Today’s topics include a Firefox 58 update to fix 32 security flaws and to accelerate performance; Acer’s introduction of new Chromebook models for business and classrooms; new features for Microsoft OneNote and Teams for education; and Google starts selling audiobooks on the Play Store.
Mozilla released its first 2018 web browser update on Jan. 23 with the debut of Firefox 58, which includes features designed to accelerate performance as well as patches for 32 security vulnerabilities.
Firefox 58 is the second major release in the Quantum series, which focuses on improving performance featuring Off-Main-Thread-Painting. According to Mozilla, OMTP improves the graphics frame rate for Firefox by as much as 30 percent.
Mozilla is also using Firefox 58 to remind users about the Tracking Protection feature, introduced in Firefox 57, that blocks tracking, including cookies and unwanted advertisements.
The feature is opt-in only, and to date few users have chosen to accept it. Of the 32 new security vulnerabilities that Mozilla patched three of them are rated as critical. Among these is a pair of memory safety issues and a moderate impact bug involving background network requests.
At the Bett 2018 education technology show in London on Jan. 23, Acer introduced the Chromebook 11 C732 laptop, Chromebox CXI3 desktop, and a new Chromebook Spin 11 hybrid model.
These will support Google Play and other Google services, and are designed for business and classrooms. The Chromebook 11 C732 will start at $299.99 for touch models and $279.99 for non-touch models when it goes on sale in March in the U.S.
It also includes an HD webcam and an estimated 12 hour battery life. The Chromebook Spin 11 laptop includes a 360-degree rear hinge that allows it to be positioned as a laptop, in tent mode or as a tablet. Prices will start at $349 in the U.S. in April.
Finally, the Chromebox CXI3 desktop can be configured with various Intel processors up to 8th generation Intel Core models, but Acer hasn’t yet announced pricing and availability.
During the Bett education conference, Microsoft showcased applications intended to help teachers and students maximize the learning experience each school day.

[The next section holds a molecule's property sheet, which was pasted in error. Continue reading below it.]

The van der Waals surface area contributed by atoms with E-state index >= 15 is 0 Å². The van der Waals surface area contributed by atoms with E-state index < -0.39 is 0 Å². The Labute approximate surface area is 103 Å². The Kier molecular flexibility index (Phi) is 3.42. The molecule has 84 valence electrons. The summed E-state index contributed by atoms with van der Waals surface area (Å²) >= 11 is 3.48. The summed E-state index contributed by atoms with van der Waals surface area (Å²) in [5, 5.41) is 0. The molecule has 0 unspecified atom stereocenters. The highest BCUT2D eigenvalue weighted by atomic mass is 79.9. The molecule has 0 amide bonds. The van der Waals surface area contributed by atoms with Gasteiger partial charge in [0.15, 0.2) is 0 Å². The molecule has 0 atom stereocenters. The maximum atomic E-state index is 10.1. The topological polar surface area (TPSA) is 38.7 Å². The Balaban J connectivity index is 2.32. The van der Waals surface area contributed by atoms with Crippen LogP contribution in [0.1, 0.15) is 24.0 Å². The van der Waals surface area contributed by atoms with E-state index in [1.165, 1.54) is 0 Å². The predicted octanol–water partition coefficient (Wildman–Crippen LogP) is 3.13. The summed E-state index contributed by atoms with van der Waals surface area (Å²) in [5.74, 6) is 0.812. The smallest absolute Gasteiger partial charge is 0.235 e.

A handful of new features in OneNote will help teachers better manage their classrooms. Starting in preview in February, teachers who use OneNote Class Notebooks will be able to lock pages, setting them to a read-only mode after they have given their students feedback.
A new integration with Desmos, a provider of graphing calculator and learning applications, now allows STEM teachers to add interactive calculators to OneNote. Teams will soon be integrated with PowerPoint and Stream, Microsoft’s enterprise video hosting and streaming service, to allow users to create and publish multimedia learning experiences.
Google on Jan 23 launched of Audiobooks on Google Play, allowing users in 45 countries to buy audiobooks in nine languages from their Play mobile app store.
Google’s Audiobooks are available for Android and iOS-based smartphones and tablet as well as for use via Web browsers. Unlike Amazon’s Audible, Google doesn’t require a membership or commitment to buy multiple audiobooks.
As with other Google Play purchases, users can share audiobooks with up to 5 family members for no additional fee via the Family Library feature in Play. Users of Android devices and Android powered speakers such as Google Home can access their audiobooks via Google Assistant, the company’s digital assistant technology.
As with Amazon Audible, users who purchase an audiobook will be able to listen to it on multiple supported devices without having to cue it up for each device.